by Carol Levine
Carol Levine is director of the United Hospital Fund’s Families and Health Care Project, which coordinates the Next Step in Care campaign.
Family caregivers often say that they feel invisible in hospitals and other health care settings. I know what they mean from my own 17 years’ experience caring for my late husband. Even now, when I speak at a program on transitional care, I am usually the only one who talks about family caregivers’ critical roles and responsibilities. This situation is changing but very slowly. Transition protocols now sometimes mention the caregiver but only as the add-on to “patient,” as in “patient/caregiver.”
This modern chimera is as fantastical as the fire-breathing lioness/goat/snake of the Iliad. In reality the patient and caregiver are not mirror images of each other. Failing to acknowledge caregivers’ individual limitations and needs for information, training, and support is as misguided as ignoring their intimate knowledge of their ill family member or friend.
For 15 years the United Hospital Fund has been working to change provider practice and give caregivers accurate, pertinent, and accessible information to help them become true partners in care.
The Fund’s Next Step in Care campaign has three main components:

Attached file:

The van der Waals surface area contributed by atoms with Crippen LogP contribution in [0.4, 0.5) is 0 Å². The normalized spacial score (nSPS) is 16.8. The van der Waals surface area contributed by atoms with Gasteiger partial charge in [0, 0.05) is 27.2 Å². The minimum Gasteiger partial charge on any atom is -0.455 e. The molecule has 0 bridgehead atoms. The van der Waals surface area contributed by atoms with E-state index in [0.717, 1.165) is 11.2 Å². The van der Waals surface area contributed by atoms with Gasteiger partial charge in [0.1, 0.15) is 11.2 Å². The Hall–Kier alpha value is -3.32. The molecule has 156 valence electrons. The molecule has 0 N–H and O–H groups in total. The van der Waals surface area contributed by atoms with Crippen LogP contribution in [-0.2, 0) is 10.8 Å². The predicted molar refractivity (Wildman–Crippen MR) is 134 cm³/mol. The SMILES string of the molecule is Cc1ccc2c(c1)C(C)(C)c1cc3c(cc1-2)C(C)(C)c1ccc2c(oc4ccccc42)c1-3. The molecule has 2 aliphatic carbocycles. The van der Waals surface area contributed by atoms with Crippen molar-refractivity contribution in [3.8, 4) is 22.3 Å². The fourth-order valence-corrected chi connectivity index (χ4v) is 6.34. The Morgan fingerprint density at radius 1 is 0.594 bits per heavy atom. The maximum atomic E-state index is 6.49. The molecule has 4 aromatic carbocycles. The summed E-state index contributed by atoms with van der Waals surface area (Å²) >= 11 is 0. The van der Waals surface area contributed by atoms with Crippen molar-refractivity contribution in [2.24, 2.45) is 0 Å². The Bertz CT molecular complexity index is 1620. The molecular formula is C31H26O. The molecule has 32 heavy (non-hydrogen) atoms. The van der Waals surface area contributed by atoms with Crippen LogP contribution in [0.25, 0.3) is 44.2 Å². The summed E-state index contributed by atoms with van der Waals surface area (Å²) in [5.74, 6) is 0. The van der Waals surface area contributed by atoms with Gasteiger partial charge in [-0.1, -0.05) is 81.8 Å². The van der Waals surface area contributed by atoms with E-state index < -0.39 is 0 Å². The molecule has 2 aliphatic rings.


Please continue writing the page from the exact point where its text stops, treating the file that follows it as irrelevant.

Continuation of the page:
- A website (www.nextstepincare.org), with 23 free downloadable guides for family caregivers available in English, Spanish, Chinese, and Russian. Other guides for health care providers help them work more effectively with family caregivers.
- Outreach to community-based organizations to train staff to be able to use the Next Step in Care guides in their interactions with family caregivers.
- The Transitions in Care-Quality Improvement Collaborative, now in its second round, which brings together teams from New York City hospitals, nursing home rehab programs, home care agencies, and hospices to work on processes that involve family caregivers in transition care planning and implementation.
The Next Step in Care guides are organized around four main categories: (1) information for all caregivers, (2) hospital stays (including discharge planning), (3) rehabilitation services, and (4) home care. In the first category are guides, for example, on becoming a family caregiver, HIPAA and privacy regulations, emergency room visits, and hospice and palliative care, as well as a medication management guide and form. In the hospital stay category are a guide to help caregivers do a self-assessment of needs and concerns, a guide to discharge planning options, and a discharge checklist. The rehab and home care sections include guides that introduce these services and tell the caregiver about likely roles and responsibilities, as well as financial aspects.
These resources can be used in conjunction with or independent of any formal transition program. They provide a basis for identifying and acknowledging family caregivers as the missing link between hospitals or rehab programs and community services.
Key words: family caregivers, care transitions, toolkits, quality improvement, caregiver information, caregiver support